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Oerlikon/Martin Marietta Adats On November 30, 1987, this laser-beam-riding missile was selected by the US Army to meet the requirement for a line-of-sight forward heavy (LOS-F-H) air-defence missile system able to move forward with, and operate alongside, the tanks of an armoured division. Adats will be built in the United States, and the choice is about to be made between two industrial teams, Boeing/Hughes and Raytheon/ Martin Marietta. Operational test and evaluation trials are due to take place at Fort Hunter Liggett in California and Fort Grayling, Michigan, starting in late 1989. IOC with the 3rd Armoured Cavalry Regiment at Fort Bliss, Texas, is scheduled for 1992. The first customer for the weapon was Canada, which plans to use the system for brigade and airfield defence. First deliveries to Canada are imminent. LTV/Thomson-CSF VT-1 originally developed for use in Crotale-derived Liberty, the joint LTV/ Thomson-CSF candidate for the US FAAD-LOS requirement, this hypersonic missile is now being marketed in its own right. Finland became the first customer for the weapon in the summer of 1988, ordering SAM systems for installation on the locally-developed six-wheeled Pasi AFV. These will carry a fire unit based on Thomson-CSF radars and electronics, plus eight ready-to-fire VT-1 rounds. Fams France, Italy, Spain, and the UK signed an MoU in the first half of 1988, covering 18-month feasibility studies of a family of naval anti-air missile sytems (Fams). These would include systems for point, area, and medium-range defence. Nato Anti-air Warfare Systems (NAAWS) France, Italy, the Netherlands, Spain, the UK, and the USA are conducting feasibility studies of a shortrange naval SAM system. This weapon could form the short-range component of Fams (see previous entry). Orbita/BAe MSA-3.1 British Aerospace is reported to be negotiating with the Brazilian company Orbita Aerospace systems on the joint development of a shoulder-fired SAM based on the UK's company's Thunderbolt, an unsuccessful contender for the British Army requirement being met by the Shorts Starstreak.

Selenia Albatros Similar in concept to the Nato Sea Sparrow, Albatros combines the Aspide missile and four- or eight-cell launchers with a variety of fire-control equipment from different manufacturers. Fifteen nations have adopted the system, which is available in single-director (Mkl) or twin-director (Mk2) versions. Operators Italy (8 Maestrale-class frigates, aircraft carrier Garibaldi, 2 Audace-class destroyers, two planned Animoso (Improved Audace) destroyers, 4 Minerva-class corvettes), Argentina (4 MEKO 360-class frigates), Colombia (4 FS 1500 frigates), Ecuador (6 CNR corvettes), Egypt (2 Descubiertaclass frigates), Iraq (4 Lupo-class frigates, 6 Assadclass corvettes), Libya (1 Mk7 frigate, Morocco (1 modified Descubierta-class frigate), Nigeria (1 MEKO 360 frigate), Peru (4 modified Lupo-class frigates), Spain (8 Descubierta-class frigates), Thailand (ordered for corvettes), Venezuela (6 Lupo-class frigates), plus one unidentified customer. Selenia Spada The basic system consists of three six-round launchers controlled by a G/H-band radar tracker incorporating an I-band illuminator. Four such systems can be controlled by a single E/F-band search radar. Deliveries have been under way to the Italian Air Force since 1983, and a follow-on order was placed in early 1985. Operators Italian Air Force.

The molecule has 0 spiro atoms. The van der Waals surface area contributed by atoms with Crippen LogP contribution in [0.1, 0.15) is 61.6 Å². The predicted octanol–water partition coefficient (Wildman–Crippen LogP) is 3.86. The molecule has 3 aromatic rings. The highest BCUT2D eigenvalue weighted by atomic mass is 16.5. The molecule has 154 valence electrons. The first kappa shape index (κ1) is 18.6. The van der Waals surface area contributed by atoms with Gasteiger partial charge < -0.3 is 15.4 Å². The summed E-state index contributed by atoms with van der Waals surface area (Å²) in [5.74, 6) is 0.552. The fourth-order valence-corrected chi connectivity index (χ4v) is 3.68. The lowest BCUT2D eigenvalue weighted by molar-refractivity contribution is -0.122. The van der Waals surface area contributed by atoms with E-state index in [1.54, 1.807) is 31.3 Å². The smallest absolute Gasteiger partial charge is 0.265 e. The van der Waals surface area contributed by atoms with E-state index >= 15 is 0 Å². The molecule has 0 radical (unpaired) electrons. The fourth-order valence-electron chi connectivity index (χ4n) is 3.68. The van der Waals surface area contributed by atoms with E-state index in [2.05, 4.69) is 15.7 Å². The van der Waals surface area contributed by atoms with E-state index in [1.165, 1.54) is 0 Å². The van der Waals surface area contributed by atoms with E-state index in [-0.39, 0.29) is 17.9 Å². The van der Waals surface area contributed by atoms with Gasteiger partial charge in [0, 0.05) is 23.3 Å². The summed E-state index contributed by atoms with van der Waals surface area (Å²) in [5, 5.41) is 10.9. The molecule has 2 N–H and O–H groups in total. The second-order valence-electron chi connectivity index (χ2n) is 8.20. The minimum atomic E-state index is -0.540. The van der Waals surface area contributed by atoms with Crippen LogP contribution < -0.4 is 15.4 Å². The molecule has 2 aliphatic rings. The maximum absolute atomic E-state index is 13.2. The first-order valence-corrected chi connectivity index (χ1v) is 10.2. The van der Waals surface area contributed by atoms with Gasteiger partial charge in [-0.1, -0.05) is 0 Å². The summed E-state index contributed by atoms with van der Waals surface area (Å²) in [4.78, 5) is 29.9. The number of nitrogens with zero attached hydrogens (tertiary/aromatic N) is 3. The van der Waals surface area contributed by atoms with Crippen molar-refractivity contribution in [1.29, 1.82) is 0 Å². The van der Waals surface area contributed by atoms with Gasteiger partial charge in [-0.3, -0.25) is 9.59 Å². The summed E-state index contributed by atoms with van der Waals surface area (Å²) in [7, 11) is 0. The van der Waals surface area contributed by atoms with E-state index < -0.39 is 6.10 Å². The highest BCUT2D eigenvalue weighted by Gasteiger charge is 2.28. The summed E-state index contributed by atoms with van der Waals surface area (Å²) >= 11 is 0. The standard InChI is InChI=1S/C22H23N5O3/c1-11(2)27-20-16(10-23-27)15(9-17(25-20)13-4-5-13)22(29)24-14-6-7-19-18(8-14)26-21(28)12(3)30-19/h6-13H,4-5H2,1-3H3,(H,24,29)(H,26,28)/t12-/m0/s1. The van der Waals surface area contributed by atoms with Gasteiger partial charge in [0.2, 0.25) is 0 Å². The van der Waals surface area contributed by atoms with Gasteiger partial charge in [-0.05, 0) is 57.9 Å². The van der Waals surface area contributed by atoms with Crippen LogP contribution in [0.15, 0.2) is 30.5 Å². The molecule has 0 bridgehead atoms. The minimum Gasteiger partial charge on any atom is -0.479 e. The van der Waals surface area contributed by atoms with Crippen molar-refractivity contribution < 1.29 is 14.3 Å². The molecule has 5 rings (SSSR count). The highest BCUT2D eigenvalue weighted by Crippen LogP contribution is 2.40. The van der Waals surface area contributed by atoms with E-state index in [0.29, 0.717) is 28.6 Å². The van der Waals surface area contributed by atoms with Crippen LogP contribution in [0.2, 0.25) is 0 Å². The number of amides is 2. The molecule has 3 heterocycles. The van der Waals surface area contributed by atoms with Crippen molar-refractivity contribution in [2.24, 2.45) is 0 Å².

system, which mounts the basic SAM on an Ml 13 APC, the mounting being arranged to fold down under armour when the vehicle is moving. Bofors is working with Signaal to mate a twin-round RBS.70 launcher with the Dutch company's LIOD electro-optical tracking and fire-control system. The resulting system, designated Sweeper, is intended for naval applications. A new version of the missile has almost completed development. Known as the Mk2, and visually identical to the current model, it has digital guidance electronics which take up less space, a larger sustainer motor, and a 50 per cent heavier warhead incorporating a hollow charge plus fragmentation pellets. Directly interchangeable with the existing missile, it is due to enter production in the winter of 1988/89. Operators (standard version): Sweden, Australia, Bahrain, Brazil?, Eire, Indonesia, Iran, Norway, Pakistan, Singapore, Tunisia, and the United Arab Emirates (plus 3 others?); (Mk2) Norway, Sweden. Bofors RBS.90 Bofors is now developing the RBS.90 (originally known as the RBS.70M Nightrider). This uses the uprated Mk2 missile and a new remotely-controlled twin-round launcher incorporating the laser transmitter, TV and IR cameras, and two launch tubes. A group of between four and six launchers will be linked to a central fire-control vehicle fitted with a PS-91 local-surveillance radar. Target alerting may be performed by a separate Ericsson PS-90 search radar. Swedish Army trials are expected to end this year.